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Cash ban hits service sector in December

The government’s decision to ban high-denomination bank notes hit the domestic services sector, Nikkei India Services Purchasing Managers’ Index data showed on Wednesday. Inflow of new business dropped to its worst level since September 2013.

The contraction in the performance of the sector was led by hotels and restaurants, which emerged as the worst performers as the disposable income of the public dried up in the aftermath of demonetization. The government imposed stringent withdrawal and exchange limits for cash after November 8, even as cash was hard to come by.

“The downturn was broad-based by sub-sector, with Hotels & Restaurants firms the worst performers,” MarkitEconomics said.

“Data implied that services activity fell in response to a solid and accelerated drop in new business during December. The rate of contraction quickened to the fastest since September 2013,” with IHS Markit “panel members widely blaming the deterioration in economic conditions on the rupee demonetization with concerns towards the speed of the recovery weighing heavily on sentiment, a press release from MarketEconomics said. Anecdotal evidence suggested that the decline reflected shortages of money in the country, the statement said.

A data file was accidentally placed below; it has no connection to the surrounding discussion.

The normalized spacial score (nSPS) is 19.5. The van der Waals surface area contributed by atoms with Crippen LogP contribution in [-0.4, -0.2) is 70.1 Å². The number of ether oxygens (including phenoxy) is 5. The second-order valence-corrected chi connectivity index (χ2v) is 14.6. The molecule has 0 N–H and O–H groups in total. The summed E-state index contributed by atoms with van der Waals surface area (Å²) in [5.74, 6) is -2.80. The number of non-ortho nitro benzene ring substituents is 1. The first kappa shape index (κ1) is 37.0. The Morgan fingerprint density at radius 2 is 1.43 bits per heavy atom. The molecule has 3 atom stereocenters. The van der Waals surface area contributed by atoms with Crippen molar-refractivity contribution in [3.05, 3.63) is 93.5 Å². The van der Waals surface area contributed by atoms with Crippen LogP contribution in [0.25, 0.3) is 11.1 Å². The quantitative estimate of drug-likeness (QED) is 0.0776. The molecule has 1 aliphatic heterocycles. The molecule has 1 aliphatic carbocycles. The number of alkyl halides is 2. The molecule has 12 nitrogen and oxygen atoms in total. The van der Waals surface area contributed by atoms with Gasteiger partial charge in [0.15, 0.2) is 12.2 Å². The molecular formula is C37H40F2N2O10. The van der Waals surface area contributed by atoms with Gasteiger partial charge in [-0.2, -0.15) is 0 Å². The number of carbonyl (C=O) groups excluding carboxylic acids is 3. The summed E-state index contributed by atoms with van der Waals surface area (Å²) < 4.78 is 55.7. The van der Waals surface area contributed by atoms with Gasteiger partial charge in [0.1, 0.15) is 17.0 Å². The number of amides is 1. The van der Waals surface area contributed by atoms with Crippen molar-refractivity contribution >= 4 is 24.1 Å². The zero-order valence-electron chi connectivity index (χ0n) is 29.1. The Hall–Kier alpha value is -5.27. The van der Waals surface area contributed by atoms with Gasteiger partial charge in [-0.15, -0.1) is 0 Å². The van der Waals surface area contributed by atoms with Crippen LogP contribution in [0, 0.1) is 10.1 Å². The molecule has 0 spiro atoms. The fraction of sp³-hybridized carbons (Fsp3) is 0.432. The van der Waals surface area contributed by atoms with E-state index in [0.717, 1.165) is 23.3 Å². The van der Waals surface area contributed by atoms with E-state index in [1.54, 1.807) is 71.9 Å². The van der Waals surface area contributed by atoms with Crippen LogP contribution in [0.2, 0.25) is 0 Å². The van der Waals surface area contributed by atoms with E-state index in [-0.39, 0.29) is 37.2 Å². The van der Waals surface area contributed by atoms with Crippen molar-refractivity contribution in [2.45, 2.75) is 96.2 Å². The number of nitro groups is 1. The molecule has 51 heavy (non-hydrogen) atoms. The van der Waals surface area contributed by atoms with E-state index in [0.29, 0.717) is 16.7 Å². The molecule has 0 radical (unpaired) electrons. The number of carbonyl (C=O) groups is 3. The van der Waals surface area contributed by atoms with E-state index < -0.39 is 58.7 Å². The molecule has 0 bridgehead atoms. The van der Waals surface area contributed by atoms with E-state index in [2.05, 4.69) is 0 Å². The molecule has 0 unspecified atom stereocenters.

“The seasonally adjusted headline Nikkei India Services Business Activity Index registered 46.8 in December, little-changed from November’s reading of 46.7 and indicating a further solid contraction in output. This was highlighted by the seasonally adjusted Nikkei India Composite PMI Output Index recording 47.6 in December, from 49.1 in November,” the statement said.

A figure above 50 indicates expansion, a figure below 50 indicates contraction.

Factory production and and manufacturing also took a hit, with activity across the private sector economy dipping to the greatest extent in over three years.

“Cash flow issues reportedly caused another increase in outstanding business among private sector firms, with backlogs rising for the seventh straight month (although only moderately),” the release said.


Input cost and employee cut backs also weighed on the sector.

Commenting on the data, Pollyanna De Lima, economist at IHS Markit, and author of the report, said: “The Indian service economy ended 2016 on a grim note, with the average PMI activity index reading for the Oct-Dec quarter the lowest since early-2014. Combined with the manufacturing PMI, data suggest that Indian GDP is set to grow in Q3 FY16/17, but a slowdown is likely. Of concern, business confidence among service providers plunged to one of the lowest in the series’ 11-year history, suggesting that an imminent rebound from the rupee-demonetization downturn is unlikely.”

At 1054 hours, the BSE Sensex was trading at 26,660.59, up 17.35 or 0.07% from previous close.